Now it appears as though a Flash port for the Android platform may become available sooner than expected as another company is also developing one.
Most of the talk involving 32nm usually includes an Intel or AMD processor roadmap, but in the mobile world, it's ARM who is garnering the attention. The company this week demonstrated its first 32nm mobile chip. The Cortex processor is built on IBM's high-k metal-gate technology and boasts reduced power consumption to the tune of 10 percent, ARM says.
Developers will have access to the 32nm Cortex design starting this year, but ARM doesn't expect production to ramp up until sometime in 2010. And while no potential customers for the new chip have yet been named, ARM regularly licenses its chip designs to several processor makers, including Samsung, Freescale, Texas Instruments, and Toshiba. Because Samsung supplies the current iPhone CPU, there has already been speculation that ARM's new 32nm chip could be used in the next generation of iPhones.
"This silicon proof is a key step in our roadmap to demonstrate the technical synergy between leading ARM processors, ARM Physical IP, and the Common Platform process technology that delivers best-in-class performance, lowest power consumption and rapid time-to-market,"said Ian Drew, EVP Marketing, ARM. "It also shows that we are fully committed to affording our Partners the earliest possible opportunity to deploy ARM technology, in particular the Cortex-A9 processor and future processors, on the 32/28nm process."
ARM's new chip comes as part of a previously signed three-way deal with IBM, Samsung, and Singapore-based Chartered Semiconductor to not only develop low-power 32nm chips, but 28nm as well.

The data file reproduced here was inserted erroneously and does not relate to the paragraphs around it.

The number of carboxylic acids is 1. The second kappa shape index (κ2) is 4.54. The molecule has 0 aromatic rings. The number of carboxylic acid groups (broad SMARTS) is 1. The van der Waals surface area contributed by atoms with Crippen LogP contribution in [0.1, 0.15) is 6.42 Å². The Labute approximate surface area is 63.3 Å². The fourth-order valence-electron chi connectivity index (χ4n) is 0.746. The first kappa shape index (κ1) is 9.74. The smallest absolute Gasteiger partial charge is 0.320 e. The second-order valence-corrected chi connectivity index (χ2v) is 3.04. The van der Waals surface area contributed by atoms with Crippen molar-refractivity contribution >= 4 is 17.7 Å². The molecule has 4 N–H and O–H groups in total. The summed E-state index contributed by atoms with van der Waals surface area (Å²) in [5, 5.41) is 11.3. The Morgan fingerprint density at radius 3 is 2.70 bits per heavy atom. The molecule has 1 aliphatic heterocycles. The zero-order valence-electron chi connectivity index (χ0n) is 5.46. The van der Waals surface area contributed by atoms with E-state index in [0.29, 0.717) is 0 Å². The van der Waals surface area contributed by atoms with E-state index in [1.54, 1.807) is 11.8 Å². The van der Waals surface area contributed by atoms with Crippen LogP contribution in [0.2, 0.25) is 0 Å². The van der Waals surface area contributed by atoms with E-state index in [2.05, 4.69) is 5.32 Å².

As in previous surveys, respondents recognize that people are both an organization’s greatest asset as well as its weakest link. But security vigilance is even more important in hard economic times, when the increased stress levels can lead people to behave in atypical ways.
Garmin and Asus today announced a "strategic alliance" to build and sell co-branded Nuvifones. The partnership won't result in a new company, but any smarthphone released by either company will be co-branded and carry the Nuvifone name, seemingly ending any speculation of an impending Eee Phone.
"Garmin and ASUS have already begun joint development on a diverse mobile phone product line, which will be known as the Garmin-Asus nüvifone™ series," the two companies stated in a press release. "The companies expect to bring to market several Garmin-Asus nüvifone models in 2009, and a new Garmin-Asus nüvifone model will be announced at the Mobile World Congress trade show in Barcelona, Spain, February 16-19, 2009."
The first smartphone the two new BFFs will release is the Garmin-Asus Nuvifone G60 scheduled for release sometime before June. No word yet on price or carrier, but it appears most likely the G60 will find a home with AT&T and T-Mobile. After that, the two will follow it up with an unannounced model not expected to utilize Google's Android platform. Instead, the followup smartphone will be based on another "major platform," which the smart money puts on Windows Mobile.
Been admiring those sleek new netbooks, but you already sank your ready cash into a smartphone? If Microsoft's patent application is approved, you might already have half a netbook. As reported by The Register, Redmond has applied for a patent on a so-called "Smart Interface System for Mobile Communication Devices," which would transform your humble smartphone into the practical equivalent of a netbook. According to El Reg:
Although similar features have already been seen in existing cradles, Microsoft’s model would be equipped with a dedicated processor and memory. This would be used for storing and executing the on-board OS and an application for handling communication between the phone, peripherals and other connections, such as Wi-Fi.
Microsoft's patent application says that the device will use USB and "other suitable connector interfaces," and is designed to connect to TVs, monitors, mice, keyboards, printers, drives, and networks. There's a long way between a patent application and real hardware, but what would make you more (or less) likely to give a real-world version of this a careful look? Join us after the jump and sound off.